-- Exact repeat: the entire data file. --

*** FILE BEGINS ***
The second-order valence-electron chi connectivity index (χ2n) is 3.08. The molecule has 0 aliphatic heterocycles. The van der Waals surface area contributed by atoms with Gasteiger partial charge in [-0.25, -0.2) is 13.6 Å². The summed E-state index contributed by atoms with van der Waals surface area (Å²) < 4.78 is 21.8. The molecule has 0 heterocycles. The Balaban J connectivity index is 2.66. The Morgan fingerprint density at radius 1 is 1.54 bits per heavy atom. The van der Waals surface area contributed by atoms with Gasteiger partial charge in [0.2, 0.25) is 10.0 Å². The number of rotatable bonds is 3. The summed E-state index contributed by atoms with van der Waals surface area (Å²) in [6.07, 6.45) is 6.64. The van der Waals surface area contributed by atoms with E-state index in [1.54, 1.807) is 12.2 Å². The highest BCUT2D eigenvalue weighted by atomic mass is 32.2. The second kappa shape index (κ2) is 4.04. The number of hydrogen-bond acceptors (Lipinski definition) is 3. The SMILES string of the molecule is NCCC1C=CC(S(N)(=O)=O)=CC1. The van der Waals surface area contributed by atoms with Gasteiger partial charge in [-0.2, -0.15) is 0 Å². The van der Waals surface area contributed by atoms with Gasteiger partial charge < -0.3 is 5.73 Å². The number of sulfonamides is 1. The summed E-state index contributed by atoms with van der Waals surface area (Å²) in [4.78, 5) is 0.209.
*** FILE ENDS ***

The second-order valence-electron chi connectivity index (χ2n) is 3.08. The molecule has 0 aliphatic heterocycles. The van der Waals surface area contributed by atoms with Gasteiger partial charge in [-0.25, -0.2) is 13.6 Å². The summed E-state index contributed by atoms with van der Waals surface area (Å²) < 4.78 is 21.8. The molecule has 0 heterocycles. The Balaban J connectivity index is 2.66. The Morgan fingerprint density at radius 1 is 1.54 bits per heavy atom. The van der Waals surface area contributed by atoms with Gasteiger partial charge in [0.2, 0.25) is 10.0 Å². The number of rotatable bonds is 3. The summed E-state index contributed by atoms with van der Waals surface area (Å²) in [6.07, 6.45) is 6.64. The van der Waals surface area contributed by atoms with E-state index in [1.54, 1.807) is 12.2 Å². The highest BCUT2D eigenvalue weighted by atomic mass is 32.2. The second kappa shape index (κ2) is 4.04. The number of hydrogen-bond acceptors (Lipinski definition) is 3. The SMILES string of the molecule is NCCC1C=CC(S(N)(=O)=O)=CC1. The van der Waals surface area contributed by atoms with Gasteiger partial charge in [-0.2, -0.15) is 0 Å². The van der Waals surface area contributed by atoms with Gasteiger partial charge < -0.3 is 5.73 Å². The number of sulfonamides is 1. The summed E-state index contributed by atoms with van der Waals surface area (Å²) in [4.78, 5) is 0.209.